Geriatric Intervention in the Emergency Department: changes making it safer for seniors
Dr. Jed Shimizu, formerly of the Department of Geriatrics, Misericordia Community Hospital.
In collaboration with community resources and supports such as home care, geriatric outpatient clinics and outreach teams, and community seniors’ services and day programs.
Emergency department use by seniors is rising, and a large number of seniors arrive with common geriatric problems such as cognitive and/or functional decline or falls, issues that can lead to poor outcomes. If, while treating immediate concerns, the emergency department could thoroughly assess patients most at risk for poor outcomes and connect them to appropriate community resources, these seniors may be better supported in the community and have less need for institutional or emergency care. The Geriatric Evaluation Management (GEM) service at the Misericordia Hospital Emergency Department is piloting this approach
The Misericordia Hospital Emergency Department implemented a focused geriatric assessment that examined medical concerns as well as cognitive and psychosocial factors and functional ability, in the context of the patient’s living environment and level of support. Once the assessment was completed, the emergency department team referred the patient to the appropriate community supports, including geriatric outpatient clinics, geriatric consult teams such as those in Home Care and Supportive Living, and specialty geriatric services such as geriatric psychiatry or rehabilitation programs.
This innovation fund reviewed and evaluated the GEM-ED service at the MCH by conducting a quality assessment of the service through:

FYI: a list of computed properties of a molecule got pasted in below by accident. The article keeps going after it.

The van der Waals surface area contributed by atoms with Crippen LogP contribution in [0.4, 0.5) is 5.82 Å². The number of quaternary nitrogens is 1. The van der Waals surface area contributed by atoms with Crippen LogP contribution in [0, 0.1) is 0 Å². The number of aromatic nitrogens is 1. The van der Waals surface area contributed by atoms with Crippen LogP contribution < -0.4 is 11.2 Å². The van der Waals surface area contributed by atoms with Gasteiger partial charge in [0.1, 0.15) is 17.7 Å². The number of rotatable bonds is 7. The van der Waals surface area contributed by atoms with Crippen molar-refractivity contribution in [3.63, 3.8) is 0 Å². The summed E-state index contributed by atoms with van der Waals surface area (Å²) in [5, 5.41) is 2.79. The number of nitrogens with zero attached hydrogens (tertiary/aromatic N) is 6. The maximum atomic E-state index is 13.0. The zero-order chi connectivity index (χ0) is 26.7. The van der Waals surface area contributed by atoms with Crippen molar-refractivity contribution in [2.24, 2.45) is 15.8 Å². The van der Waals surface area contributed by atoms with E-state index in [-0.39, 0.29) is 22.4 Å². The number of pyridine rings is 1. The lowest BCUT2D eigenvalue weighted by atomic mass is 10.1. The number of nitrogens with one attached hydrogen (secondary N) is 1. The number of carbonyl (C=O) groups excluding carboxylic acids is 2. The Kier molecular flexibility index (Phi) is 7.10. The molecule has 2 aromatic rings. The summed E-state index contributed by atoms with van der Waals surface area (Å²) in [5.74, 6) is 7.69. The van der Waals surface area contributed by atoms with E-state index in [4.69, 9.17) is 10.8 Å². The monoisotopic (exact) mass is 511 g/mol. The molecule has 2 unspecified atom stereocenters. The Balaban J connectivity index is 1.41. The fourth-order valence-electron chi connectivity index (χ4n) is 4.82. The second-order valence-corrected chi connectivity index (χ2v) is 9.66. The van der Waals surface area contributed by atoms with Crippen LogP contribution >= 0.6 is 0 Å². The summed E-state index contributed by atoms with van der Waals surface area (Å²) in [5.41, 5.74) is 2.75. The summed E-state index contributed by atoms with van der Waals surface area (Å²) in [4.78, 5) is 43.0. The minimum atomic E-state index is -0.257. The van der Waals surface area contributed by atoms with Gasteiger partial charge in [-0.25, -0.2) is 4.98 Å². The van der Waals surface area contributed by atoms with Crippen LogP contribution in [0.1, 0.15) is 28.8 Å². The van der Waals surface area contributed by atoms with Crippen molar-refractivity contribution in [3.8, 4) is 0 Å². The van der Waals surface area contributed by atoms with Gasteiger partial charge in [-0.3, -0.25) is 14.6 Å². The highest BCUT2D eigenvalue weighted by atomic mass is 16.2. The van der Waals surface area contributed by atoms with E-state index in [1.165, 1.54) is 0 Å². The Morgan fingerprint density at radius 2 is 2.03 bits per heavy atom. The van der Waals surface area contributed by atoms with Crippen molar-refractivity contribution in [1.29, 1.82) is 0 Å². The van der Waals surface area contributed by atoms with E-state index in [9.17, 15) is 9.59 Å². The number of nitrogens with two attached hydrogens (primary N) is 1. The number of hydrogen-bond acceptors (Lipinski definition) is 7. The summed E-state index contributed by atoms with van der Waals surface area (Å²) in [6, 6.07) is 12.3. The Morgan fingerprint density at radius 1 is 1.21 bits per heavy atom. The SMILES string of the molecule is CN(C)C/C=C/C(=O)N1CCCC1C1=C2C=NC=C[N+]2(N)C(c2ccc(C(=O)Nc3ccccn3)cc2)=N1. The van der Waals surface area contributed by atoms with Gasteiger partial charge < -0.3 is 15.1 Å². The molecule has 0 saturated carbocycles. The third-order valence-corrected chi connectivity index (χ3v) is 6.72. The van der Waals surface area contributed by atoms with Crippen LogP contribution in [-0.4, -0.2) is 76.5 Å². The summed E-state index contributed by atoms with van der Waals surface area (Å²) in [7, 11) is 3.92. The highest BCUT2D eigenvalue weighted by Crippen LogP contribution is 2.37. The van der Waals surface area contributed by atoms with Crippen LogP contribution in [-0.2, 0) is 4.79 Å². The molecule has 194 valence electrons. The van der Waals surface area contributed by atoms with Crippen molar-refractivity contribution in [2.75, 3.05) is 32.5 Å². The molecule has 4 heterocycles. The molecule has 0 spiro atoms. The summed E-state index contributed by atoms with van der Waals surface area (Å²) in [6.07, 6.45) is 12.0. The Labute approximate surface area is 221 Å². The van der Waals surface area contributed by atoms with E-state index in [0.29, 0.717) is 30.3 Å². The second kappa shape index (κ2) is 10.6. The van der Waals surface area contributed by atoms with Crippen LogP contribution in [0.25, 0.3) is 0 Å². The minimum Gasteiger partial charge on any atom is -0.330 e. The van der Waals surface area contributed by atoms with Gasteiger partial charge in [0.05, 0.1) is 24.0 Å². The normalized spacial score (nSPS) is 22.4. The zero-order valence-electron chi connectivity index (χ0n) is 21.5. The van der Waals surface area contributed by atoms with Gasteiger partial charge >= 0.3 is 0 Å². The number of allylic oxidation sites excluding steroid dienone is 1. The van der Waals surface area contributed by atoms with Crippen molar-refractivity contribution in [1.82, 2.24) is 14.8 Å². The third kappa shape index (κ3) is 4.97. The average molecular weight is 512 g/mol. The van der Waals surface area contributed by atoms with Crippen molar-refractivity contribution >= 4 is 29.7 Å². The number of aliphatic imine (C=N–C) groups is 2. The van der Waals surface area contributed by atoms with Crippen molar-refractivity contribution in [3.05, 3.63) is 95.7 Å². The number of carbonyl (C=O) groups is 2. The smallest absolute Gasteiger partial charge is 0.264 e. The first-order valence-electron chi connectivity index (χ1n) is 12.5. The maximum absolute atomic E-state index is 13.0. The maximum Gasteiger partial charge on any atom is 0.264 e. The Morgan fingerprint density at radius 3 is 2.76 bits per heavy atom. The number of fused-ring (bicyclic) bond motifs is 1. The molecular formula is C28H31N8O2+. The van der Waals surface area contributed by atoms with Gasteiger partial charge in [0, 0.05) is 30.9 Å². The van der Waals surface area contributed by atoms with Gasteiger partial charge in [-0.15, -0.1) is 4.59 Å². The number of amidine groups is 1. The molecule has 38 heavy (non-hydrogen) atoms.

— Chart reviews to identify patients to track through the project
— Patient surveys
— ED staff surveys
An evaluation of the novel GEM-ED model of care.
Assessments done using the GEM-ED program are leading to better health outcomes for seniors and a reduced reliance on emergency care. The evaluation of the GEM-ED project showed that both patients and staff were happy with the service.
Patients were highly satisfied with their care and felt that the service:
1. Addressed their needs
2. Was a valuable part of their ED stay
3. Made them more aware of the resources and supports available to them
Similarly, staff surveyed understood the role of the service and felt that it:
1. Improved the attitude of staff and culture in the ED
2. Addressed the specialized, geriatric needs of patients
3. Educated staff to recognize the unique challenges in managing frail older adults
The Network is creating a toolkit from the learnings from this project and the GEM-ED service model to help spread the concepts and knowledge gained. This will hopefully help other hospitals and organizations be able to take the concepts and adapt them to their settings to help improve the care of older adults in the ED, acute care and community, resulting in improved function and quality of life.